Southern Maryland Beats Oprah to the Punch

March 12, 2018

It’s rare to be ahead of Oprah when it comes to the next big thing. But this time Southern Maryland is way out in front. Last night she reported on 60 Minutes about childhood trauma and its effect on brain development which can increase the likelihood of a child suffering physical, social, and mental health problems later in life. Winfrey talked with experts about the need to care for young children who have experienced these events with a trauma informed approach. The good news is that there are already many organizations and individuals in Southern Maryland who are dedicated to increasing access to treatment and early screening for very young children with behavioral health needs.

The Southern Maryland BRIDGE (Building Resiliency from Infancy through Development, Growth, and Empowerment) Project is a collaborative effort of organizations dedicated to serving the behavioral and mental health needs of very young children and their families in our community. The onset of a mental illness is typically discussed in children starting around 7 to 11 years old. But factors that predict mental health problems can be identified in the very early years – even while the mother is still pregnant in some cases. Unfortunately data illustrates that very few young children at risk for intensive behavioral health needs in Southern Maryland are accessing adequate care. The BRIDGE Project is working to change that and emphasizes the importance of building resiliency, supporting parenting practices, and social and emotional foundations during the first five years of life when over 90% of brain development happens.

“When we all work together we create an opportunity for discussion, collaboration, and an exchange of ideas and resources related to young children who have mental health and other challenges. We also increase the chance that a child will receive the help that is best suited to his or her individual needs,” says Todd Elliott, Department of Community Services, Charles County Government. The 4 year project started in the end of 2015 and is funded by the Substance Abuse and Mental Health Services Administration and administered locally through Charles County Government.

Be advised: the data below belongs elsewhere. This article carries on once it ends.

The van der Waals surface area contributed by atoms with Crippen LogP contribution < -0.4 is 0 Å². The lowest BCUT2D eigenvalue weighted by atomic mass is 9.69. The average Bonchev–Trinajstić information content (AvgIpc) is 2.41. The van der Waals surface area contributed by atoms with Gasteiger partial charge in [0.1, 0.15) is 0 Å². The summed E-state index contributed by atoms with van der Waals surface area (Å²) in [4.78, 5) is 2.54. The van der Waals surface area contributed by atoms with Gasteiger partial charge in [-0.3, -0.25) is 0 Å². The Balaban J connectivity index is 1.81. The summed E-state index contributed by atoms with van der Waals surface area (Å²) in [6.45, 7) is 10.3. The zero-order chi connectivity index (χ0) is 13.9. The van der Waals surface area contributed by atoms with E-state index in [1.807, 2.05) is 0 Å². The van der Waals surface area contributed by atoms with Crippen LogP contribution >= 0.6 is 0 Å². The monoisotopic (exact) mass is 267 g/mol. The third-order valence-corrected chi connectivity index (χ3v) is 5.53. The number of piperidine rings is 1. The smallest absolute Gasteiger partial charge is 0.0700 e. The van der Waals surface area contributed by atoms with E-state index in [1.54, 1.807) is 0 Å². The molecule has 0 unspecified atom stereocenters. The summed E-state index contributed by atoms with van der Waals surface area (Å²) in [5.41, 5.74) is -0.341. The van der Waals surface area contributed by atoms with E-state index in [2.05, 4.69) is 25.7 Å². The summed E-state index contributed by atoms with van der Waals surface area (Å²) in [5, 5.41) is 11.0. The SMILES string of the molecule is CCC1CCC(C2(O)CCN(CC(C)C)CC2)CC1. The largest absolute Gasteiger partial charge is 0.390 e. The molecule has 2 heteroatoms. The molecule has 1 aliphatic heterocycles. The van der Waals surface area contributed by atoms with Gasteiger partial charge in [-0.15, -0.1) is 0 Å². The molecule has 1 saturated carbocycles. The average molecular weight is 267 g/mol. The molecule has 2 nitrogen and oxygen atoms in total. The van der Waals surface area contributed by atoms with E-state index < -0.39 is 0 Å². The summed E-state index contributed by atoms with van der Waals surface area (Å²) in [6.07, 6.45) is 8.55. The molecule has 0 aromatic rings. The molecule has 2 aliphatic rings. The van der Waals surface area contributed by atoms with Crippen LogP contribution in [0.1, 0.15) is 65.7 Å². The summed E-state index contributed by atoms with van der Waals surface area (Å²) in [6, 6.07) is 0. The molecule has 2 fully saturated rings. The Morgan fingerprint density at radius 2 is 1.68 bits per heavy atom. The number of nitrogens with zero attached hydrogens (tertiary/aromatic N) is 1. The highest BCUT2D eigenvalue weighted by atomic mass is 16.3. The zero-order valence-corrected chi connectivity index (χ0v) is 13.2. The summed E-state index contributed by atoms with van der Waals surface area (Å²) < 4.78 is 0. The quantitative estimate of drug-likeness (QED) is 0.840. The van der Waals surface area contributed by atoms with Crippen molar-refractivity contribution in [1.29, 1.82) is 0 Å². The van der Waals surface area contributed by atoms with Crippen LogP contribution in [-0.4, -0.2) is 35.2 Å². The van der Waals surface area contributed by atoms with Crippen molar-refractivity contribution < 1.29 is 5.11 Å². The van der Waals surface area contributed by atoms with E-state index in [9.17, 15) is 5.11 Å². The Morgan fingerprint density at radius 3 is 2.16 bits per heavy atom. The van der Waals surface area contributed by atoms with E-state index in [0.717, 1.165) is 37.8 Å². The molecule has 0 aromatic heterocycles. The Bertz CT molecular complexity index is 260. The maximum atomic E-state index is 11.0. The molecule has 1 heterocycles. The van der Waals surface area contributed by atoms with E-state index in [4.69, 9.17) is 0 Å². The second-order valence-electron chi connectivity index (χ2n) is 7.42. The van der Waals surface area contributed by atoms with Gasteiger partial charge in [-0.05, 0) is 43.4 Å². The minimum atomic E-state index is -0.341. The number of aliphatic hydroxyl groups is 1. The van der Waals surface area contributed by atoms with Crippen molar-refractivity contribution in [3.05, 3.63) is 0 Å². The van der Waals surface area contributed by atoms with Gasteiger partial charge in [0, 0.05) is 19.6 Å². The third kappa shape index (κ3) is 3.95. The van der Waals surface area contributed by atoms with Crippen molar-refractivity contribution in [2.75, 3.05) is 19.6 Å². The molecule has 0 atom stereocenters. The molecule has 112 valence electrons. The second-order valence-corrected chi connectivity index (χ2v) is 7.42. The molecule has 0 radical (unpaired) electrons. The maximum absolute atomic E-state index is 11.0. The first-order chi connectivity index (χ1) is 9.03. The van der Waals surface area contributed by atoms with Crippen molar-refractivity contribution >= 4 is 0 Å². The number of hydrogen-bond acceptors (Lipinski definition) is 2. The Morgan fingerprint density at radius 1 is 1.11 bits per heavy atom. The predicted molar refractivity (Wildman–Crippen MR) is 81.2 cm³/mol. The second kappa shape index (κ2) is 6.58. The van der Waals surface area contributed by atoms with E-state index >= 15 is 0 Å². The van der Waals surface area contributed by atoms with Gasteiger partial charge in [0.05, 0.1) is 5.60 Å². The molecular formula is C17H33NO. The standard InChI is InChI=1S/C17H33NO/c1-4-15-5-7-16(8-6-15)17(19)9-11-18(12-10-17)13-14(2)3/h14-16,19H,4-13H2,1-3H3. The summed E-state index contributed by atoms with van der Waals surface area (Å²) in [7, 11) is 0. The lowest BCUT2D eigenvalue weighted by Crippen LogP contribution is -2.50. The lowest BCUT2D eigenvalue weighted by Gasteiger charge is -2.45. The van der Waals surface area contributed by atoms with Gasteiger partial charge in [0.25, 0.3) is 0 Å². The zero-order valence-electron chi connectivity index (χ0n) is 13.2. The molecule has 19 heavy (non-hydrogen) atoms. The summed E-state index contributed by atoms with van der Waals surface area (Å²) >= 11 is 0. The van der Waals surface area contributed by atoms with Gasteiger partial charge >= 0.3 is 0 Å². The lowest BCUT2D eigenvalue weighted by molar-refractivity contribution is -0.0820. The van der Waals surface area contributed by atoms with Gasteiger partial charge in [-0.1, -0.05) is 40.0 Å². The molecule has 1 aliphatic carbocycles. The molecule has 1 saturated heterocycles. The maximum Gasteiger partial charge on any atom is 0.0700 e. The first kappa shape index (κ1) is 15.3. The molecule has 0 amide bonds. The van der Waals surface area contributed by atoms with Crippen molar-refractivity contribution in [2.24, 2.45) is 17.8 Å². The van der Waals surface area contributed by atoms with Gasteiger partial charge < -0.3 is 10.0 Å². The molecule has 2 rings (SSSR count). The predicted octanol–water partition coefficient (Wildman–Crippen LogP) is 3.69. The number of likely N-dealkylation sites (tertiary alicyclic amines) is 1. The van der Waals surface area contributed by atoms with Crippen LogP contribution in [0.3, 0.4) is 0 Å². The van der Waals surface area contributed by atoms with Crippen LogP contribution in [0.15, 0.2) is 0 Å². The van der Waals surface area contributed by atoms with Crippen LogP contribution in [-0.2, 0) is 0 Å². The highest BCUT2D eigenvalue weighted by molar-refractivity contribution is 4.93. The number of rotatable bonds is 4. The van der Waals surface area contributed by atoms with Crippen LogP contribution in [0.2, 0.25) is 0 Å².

Families with concerns about the development and behavior of their very young children often find that the services, primarily designed for older children and youth, are not developmentally appropriate to meet the needs of their young children. There are however a number of services available to parents via the BRIDGE Project to help meet the developmental needs of their child and family that span the home, childcare center, clinic and even library.

“If we start early, we can literally change the future for a child, her family, and the community as a whole,” says Kate Wasserman, Program Director at the Institute for Innovation & Implementation at the University of Maryland School of Social Work. Children who experience four or more ACEs are at an increased risk for negative long-term outcomes including dropping out of school, facing unemployment as adults, abusing drugs and alcohol, and being incarcerated. All of these outcomes cost tax payers money and can be avoided through early intervention programs offered through the BRIDGE Project.

Partners on the grant include Charles, Calvert, and St. Mary’s County Governments, Charles County Department of Health, the Institute for Innovation and Implementation at the University of Maryland School of Social Work, Center for Children, Maryland Family Network, Maryland Coalition of Families, and The Promise Resource Center.

One Response to Southern Maryland Beats Oprah to the Punch

  1. frank on March 12, 2018 at 4:28 pm

    so tell me again why you voted for Trump